Aug. 29, 2007
Special report and photo by Paul Merca
OSAKA, Japan -- Washington State University graduate Bernard Lagat used a strong finish tonight here in the Japanese city to win his first ever world title at 1500 meters at the IAAF World Track and Field Championships at Nagai Stadium, in a time of 3:34.77.
The man many call one of the most consistent middle distance runners of the current generation entered these world championships having won two Olympic medals, and a silver medal at the 2001 world championships while competing for his native Kenya. However, the only medal missing from his resume of world and Olympic meet experience was a gold, and Wednesday night, that gold medal was added to his collection.
The gold medal won by Lagat tonight was the first ever in this event in either world championship or Olympic competition won by an American since 1908 when Mel Sheppard turned the trick.
Lagat was at or near the front of the pack for most of the race, but far enough to stay away from any potential danger, including elbows and getting trapped on the rail.
After passing 400 meters in 58.63 seconds, the leaders of the cohesive pack were current world leader Alan Webb of Reston, Virginia, along with Lagat and the Kenyan duo of Shedrack Kibet Korir, and Asbel Kiprop. Kiprop took the lead with two laps to go, passing 800 meters in 1:58.08, followed by Webb and Lagat. With the pack still relatively tight at the bell, it was Kiprop and Webb, running side-by-side, followed by Lagat in third with Korir on his inside shoulder in fourth.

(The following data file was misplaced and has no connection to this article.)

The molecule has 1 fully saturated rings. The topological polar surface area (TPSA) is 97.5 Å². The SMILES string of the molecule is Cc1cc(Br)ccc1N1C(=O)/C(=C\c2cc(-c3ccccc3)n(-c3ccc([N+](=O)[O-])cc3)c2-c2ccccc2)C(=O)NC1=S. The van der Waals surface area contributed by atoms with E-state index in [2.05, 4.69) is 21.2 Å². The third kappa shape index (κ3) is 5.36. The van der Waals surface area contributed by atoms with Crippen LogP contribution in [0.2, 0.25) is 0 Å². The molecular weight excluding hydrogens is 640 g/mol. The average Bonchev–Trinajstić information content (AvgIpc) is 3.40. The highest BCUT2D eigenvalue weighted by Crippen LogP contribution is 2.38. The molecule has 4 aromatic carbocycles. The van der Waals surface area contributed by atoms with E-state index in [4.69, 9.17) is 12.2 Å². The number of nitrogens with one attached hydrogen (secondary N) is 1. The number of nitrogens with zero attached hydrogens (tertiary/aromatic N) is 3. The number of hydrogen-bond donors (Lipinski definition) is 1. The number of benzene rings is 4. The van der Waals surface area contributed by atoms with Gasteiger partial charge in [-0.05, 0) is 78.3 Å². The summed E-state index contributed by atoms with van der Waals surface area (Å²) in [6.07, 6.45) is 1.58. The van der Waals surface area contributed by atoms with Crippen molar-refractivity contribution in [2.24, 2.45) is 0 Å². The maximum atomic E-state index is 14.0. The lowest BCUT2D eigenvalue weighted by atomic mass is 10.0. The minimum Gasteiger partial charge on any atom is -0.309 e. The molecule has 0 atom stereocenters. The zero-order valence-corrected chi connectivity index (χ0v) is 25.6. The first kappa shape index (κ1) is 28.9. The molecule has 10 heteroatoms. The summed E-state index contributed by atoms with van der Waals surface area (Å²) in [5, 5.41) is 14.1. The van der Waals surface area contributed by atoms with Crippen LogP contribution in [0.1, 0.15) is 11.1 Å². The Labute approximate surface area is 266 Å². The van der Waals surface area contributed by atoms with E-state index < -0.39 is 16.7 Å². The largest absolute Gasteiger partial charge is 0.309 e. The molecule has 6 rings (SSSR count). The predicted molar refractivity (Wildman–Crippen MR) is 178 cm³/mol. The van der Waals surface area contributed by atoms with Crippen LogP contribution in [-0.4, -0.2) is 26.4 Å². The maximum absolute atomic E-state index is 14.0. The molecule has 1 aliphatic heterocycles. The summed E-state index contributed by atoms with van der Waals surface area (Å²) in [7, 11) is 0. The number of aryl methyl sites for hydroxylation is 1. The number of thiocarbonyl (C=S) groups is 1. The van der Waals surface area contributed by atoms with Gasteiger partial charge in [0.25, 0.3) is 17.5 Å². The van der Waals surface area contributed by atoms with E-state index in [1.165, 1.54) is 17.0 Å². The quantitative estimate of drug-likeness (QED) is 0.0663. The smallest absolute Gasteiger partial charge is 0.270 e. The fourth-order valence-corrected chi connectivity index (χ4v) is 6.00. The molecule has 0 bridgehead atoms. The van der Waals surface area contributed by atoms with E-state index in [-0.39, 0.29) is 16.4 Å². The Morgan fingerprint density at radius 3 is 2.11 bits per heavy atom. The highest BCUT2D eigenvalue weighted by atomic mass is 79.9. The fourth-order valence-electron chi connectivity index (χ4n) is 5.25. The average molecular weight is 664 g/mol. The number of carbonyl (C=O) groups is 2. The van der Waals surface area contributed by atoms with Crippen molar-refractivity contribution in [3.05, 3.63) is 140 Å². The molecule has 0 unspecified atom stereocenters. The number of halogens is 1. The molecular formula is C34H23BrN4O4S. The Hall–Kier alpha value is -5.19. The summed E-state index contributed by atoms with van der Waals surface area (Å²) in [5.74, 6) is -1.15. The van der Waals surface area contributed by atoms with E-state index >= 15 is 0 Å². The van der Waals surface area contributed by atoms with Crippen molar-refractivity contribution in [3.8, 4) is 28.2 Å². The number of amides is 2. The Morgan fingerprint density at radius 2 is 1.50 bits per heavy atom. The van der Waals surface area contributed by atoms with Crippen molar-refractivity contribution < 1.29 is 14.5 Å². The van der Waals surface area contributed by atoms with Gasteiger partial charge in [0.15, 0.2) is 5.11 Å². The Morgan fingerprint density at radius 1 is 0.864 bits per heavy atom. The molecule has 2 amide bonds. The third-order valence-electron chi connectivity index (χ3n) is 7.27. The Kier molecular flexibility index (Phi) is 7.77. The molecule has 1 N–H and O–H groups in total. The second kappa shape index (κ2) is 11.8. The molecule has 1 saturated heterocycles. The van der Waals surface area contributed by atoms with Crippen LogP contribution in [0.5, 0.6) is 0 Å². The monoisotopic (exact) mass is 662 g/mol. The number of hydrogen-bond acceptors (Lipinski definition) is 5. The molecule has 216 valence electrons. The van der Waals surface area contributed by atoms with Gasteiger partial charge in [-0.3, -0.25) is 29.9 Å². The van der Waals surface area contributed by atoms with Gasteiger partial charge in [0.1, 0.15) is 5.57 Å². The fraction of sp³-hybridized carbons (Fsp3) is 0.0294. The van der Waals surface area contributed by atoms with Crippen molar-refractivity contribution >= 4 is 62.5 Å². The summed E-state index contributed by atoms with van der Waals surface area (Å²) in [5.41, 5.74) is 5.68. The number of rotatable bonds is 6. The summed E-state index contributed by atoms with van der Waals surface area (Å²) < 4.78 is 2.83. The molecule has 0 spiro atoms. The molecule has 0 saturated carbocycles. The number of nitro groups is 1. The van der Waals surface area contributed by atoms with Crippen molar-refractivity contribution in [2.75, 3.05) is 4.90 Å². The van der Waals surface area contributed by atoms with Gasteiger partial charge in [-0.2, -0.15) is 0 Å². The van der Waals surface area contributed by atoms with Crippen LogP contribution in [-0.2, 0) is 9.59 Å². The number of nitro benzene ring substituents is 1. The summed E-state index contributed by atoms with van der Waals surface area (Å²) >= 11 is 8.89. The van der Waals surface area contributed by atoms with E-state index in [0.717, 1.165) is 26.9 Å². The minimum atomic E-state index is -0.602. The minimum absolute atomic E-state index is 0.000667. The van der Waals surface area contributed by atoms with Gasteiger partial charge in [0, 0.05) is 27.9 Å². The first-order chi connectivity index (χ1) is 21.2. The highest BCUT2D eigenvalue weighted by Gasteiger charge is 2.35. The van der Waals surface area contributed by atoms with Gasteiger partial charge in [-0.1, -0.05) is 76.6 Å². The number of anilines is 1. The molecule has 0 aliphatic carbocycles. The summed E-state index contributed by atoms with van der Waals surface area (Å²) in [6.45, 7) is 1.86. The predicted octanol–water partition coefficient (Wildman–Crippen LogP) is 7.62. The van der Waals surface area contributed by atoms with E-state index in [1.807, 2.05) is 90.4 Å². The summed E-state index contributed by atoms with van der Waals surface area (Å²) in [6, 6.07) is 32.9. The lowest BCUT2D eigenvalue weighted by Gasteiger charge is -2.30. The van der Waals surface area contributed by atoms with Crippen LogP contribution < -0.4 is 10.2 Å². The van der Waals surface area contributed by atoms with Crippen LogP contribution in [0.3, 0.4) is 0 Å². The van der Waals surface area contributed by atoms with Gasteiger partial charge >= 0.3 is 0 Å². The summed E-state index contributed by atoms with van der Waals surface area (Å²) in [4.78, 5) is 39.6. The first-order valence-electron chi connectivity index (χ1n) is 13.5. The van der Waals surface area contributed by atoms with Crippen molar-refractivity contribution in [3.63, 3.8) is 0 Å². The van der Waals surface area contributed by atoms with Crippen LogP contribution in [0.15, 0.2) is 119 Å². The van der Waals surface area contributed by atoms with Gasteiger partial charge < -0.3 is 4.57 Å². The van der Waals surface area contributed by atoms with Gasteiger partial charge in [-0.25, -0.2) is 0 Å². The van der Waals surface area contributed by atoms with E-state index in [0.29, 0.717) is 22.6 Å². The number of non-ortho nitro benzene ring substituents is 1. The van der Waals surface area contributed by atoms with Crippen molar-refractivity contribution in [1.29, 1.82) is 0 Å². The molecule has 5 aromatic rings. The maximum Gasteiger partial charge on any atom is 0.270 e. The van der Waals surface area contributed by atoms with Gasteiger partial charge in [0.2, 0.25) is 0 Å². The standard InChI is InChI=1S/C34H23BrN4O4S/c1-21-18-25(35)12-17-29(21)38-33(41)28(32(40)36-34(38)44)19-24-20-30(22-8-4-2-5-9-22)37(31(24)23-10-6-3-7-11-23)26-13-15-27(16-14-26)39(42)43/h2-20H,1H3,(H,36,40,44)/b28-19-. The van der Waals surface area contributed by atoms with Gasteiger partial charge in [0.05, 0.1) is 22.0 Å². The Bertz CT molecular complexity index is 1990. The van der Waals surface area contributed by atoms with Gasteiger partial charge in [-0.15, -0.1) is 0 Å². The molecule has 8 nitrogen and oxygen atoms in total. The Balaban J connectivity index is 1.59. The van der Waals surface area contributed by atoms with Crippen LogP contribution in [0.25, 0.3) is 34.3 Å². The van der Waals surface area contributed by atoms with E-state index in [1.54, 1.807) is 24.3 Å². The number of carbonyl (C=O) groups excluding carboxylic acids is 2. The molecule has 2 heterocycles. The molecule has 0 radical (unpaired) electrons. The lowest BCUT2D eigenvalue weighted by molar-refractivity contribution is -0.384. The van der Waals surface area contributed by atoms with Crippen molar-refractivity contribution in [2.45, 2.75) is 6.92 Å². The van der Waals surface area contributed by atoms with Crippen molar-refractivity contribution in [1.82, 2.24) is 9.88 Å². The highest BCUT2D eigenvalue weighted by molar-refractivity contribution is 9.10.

Afterwards, a beaming Lagat said, "It feels great to be a champion, representing the United States. I've waited since 2004 (when he became a US citizen) for this. I can never be happier than this right now."
Coming down the stretch, defending champion Rashid Ramzi of Bahrain made a run at the lead as Webb and Lagat came around the outside. Coming from two meters back, Lagat sprinted cleanly to the front and went on to win in 3:34.77.
"My coach James Li (former assistant coach at Washington State, currently the distance coach at the University of Arizona in Tuscon, where Lagat currently resides) is a master of laying out strategy. He came out to my hotel room and said that you have the speed and the experience, and that's the most important thing. He said that you know what to do. I was thinking about relaxation the whole way through during the race."
"I wanted to be in the top three up until the last fifty meters. I was thinking to myself in the last fifty, `I think I'm going to win this, but I didn't want to celebrate just yet.' I've never been like this--I've always been a silver medalist (in previous world and Olympic competition).
Lagat will have very little time to savor his victory in the 1500 meters, as he will compete in Thursday's qualifying round of the 5000-meter run, an event in which he's won two US outdoor titles.
To watch a video of the last lap of Lagat's win and for more information on the IAAF World Track & Field Championships, please visit http://www.osaka2007.iaaf.org. For more information on Washington state-affiliated athletes competing at the world championships in Osaka, please visit http://paulmerca.blogspot.com.